How To Treat Dry Skin On Your Face
If you live in a “four season climate”, Old Man Winter has definitely made his appearance in your neighborhood. With the snap in temperature outside and a bit (or more) of snowfall already, you may find yourself staring in the mirror with dismay. Seemingly overnight, those tiny little laugh lines and crow’s feet suddenly appear like deep crevices on your face. For those that use makeup, you may be finding it more difficult to achieve that smooth, dewy look.
The skin produces a natural oil called sebum, and we all need some of this naturally occurring oil to protect our skin from potential infection and to help keep it moist. Especially during the cold weather months, sebum production decreases, causing the skin to dehydrate. Since your face is an area of the body that is most exposed to the cold weather, it may be feeling rough and dry, and you may even notice some flaking or little red, bumpy patches in some areas.
No need to worry or schedule an appointment with your dermatologist just yet. This is all pretty typical wintertime behavior for otherwise healthy skin. Most cases of dry skin on the face can be handled quite well with home remedies and over-the-counter products found in your local drug store or online.
This too shall pass, but until it does, here are a few simple tips you can try to help control the dry skin situation.
- Wash your face twice daily with a mild cleanser and lukewarm, not hot water. Select your skin care products based on your skin type — oily, dry, or combination—and try to keep it simple.
- While your face is still damp from cleansing, apply your moisturizer right away to help lock in moisture. There are far too many products on the market to detail, but as a general rule, try to avoid the ones with a list of ingredients that read like a novella. A high quality vegan skin care cream or ointment with just a few clean, recognizable ingredients is a great option.
- While you sleep, your skin also has a chance to rest. During that time, the cells rejuvenate and restore themselves, so overnight moisturizing can provide extra benefits. Apply your moisturizer before bed as this is when it will penetrate the skin most efficiently.
- Choose a moisturizing cream rather than a lotion. A nice rich cream will do a better job of locking the moisture in on the face. Lotions are higher in water content and often contain alcohol, which actually removes moisture from the body.
- If you are ready to see dramatic results quickly, try an intensive serum under your moisturizer at night—it can help take your complexion from dull and parched to bright and glowing.
- For the time being, it’s best to avoid scrubs and other exfoliating products. It may be tempting to scrub and rub to get those flakes off your face, it’s essential to be gentle and minimalist with dry skin. Set aside the more abrasive products and use them on occasion, when you’re in a maintenance mode and the dryness is under control.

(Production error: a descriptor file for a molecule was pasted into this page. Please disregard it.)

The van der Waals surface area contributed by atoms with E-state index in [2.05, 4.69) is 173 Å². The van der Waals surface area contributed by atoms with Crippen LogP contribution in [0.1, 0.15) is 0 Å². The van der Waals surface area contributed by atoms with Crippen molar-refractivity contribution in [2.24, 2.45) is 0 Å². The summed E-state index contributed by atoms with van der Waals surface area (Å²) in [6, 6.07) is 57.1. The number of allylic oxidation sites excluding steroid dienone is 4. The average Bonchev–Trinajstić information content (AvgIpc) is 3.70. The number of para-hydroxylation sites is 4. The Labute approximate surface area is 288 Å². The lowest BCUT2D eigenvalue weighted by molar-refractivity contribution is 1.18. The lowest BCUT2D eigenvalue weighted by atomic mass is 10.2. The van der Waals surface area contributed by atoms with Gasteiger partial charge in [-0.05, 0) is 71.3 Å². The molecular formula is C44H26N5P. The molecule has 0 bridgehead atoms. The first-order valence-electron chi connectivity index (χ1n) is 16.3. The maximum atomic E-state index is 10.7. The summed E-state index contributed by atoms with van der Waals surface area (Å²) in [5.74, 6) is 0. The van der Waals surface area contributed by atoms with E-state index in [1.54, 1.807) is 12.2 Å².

- Use acne products cautiously and sparingly, as many of them dry out the skin. Seek out alternatives that are less harsh—tea tree oil is one popular alternative to treat acne in a more gentle manner.
There are two parts of your face that are often overlooked when tackling dry skin. The eyes and lips are very sensitive areas, and though their surface area is much smaller than the rest of your face, both of these areas are especially vulnerable to dryness.
- Simply talking, eating and drinking throughout the day is enough to cause your lips to feel dry, so it’s a good idea to keep a nourishing lip balm or ointment in your pocket or purse and be mindful to reapply it as soon as you feel it’s worn off. Then, again before bedtime, re-apply it once more and it will have a good stretch of time while you sleep to help restore and heal any chapping or peeling.
- Special attention is also needed to the area around and under your eyes as it is thinner and more delicate. Eye creams may contain similar ingredients to your facial moisturizer, but the efficacy is specific for this area.
Your face is just another part of your body that can be affected by from the inside out, so what you’re eating and drinking can be helpful, or harmful to your dry skin situation. Try to incorporate
lots of healthy fats into your daily diet. Good choices are salmon, coconut and olive oil, avocados, nuts and seeds. Limit your alcohol and caffeine intake as they both have an adverse affect and dehydrate your body. Probably the most basic step is to drink plenty of water to help hydrate your skin from the inside out.
Once you’ve got the dry skin situation under control and that nice healthy, supple glow is back, upkeep is key to avoiding a relapse. Maintain your daily routine—morning and night—with the products that gave you success, and you’ll have good reason to smile back when you show up in front of the mirror next time.